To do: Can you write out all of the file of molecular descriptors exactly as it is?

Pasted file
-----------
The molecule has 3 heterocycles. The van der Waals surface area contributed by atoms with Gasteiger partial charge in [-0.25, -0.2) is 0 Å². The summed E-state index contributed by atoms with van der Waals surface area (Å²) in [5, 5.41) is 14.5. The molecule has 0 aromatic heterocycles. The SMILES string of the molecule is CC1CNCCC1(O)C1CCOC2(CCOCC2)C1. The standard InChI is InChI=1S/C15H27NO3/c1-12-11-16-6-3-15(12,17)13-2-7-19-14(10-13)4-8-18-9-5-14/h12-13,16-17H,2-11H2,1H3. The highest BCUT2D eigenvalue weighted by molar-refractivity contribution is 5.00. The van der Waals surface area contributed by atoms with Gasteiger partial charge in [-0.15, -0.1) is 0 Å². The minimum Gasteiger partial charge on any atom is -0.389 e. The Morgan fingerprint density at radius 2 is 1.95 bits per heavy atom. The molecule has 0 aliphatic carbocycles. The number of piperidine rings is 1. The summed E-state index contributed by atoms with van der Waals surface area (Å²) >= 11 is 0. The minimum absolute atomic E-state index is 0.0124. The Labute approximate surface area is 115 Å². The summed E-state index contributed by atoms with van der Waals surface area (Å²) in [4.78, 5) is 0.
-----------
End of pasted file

The molecule has 3 heterocycles. The van der Waals surface area contributed by atoms with Gasteiger partial charge in [-0.25, -0.2) is 0 Å². The summed E-state index contributed by atoms with van der Waals surface area (Å²) in [5, 5.41) is 14.5. The molecule has 0 aromatic heterocycles. The SMILES string of the molecule is CC1CNCCC1(O)C1CCOC2(CCOCC2)C1. The standard InChI is InChI=1S/C15H27NO3/c1-12-11-16-6-3-15(12,17)13-2-7-19-14(10-13)4-8-18-9-5-14/h12-13,16-17H,2-11H2,1H3. The highest BCUT2D eigenvalue weighted by molar-refractivity contribution is 5.00. The van der Waals surface area contributed by atoms with Gasteiger partial charge in [-0.15, -0.1) is 0 Å². The minimum Gasteiger partial charge on any atom is -0.389 e. The Morgan fingerprint density at radius 2 is 1.95 bits per heavy atom. The molecule has 0 aliphatic carbocycles. The number of piperidine rings is 1. The summed E-state index contributed by atoms with van der Waals surface area (Å²) >= 11 is 0. The minimum absolute atomic E-state index is 0.0124. The Labute approximate surface area is 115 Å². The summed E-state index contributed by atoms with van der Waals surface area (Å²) in [4.78, 5) is 0.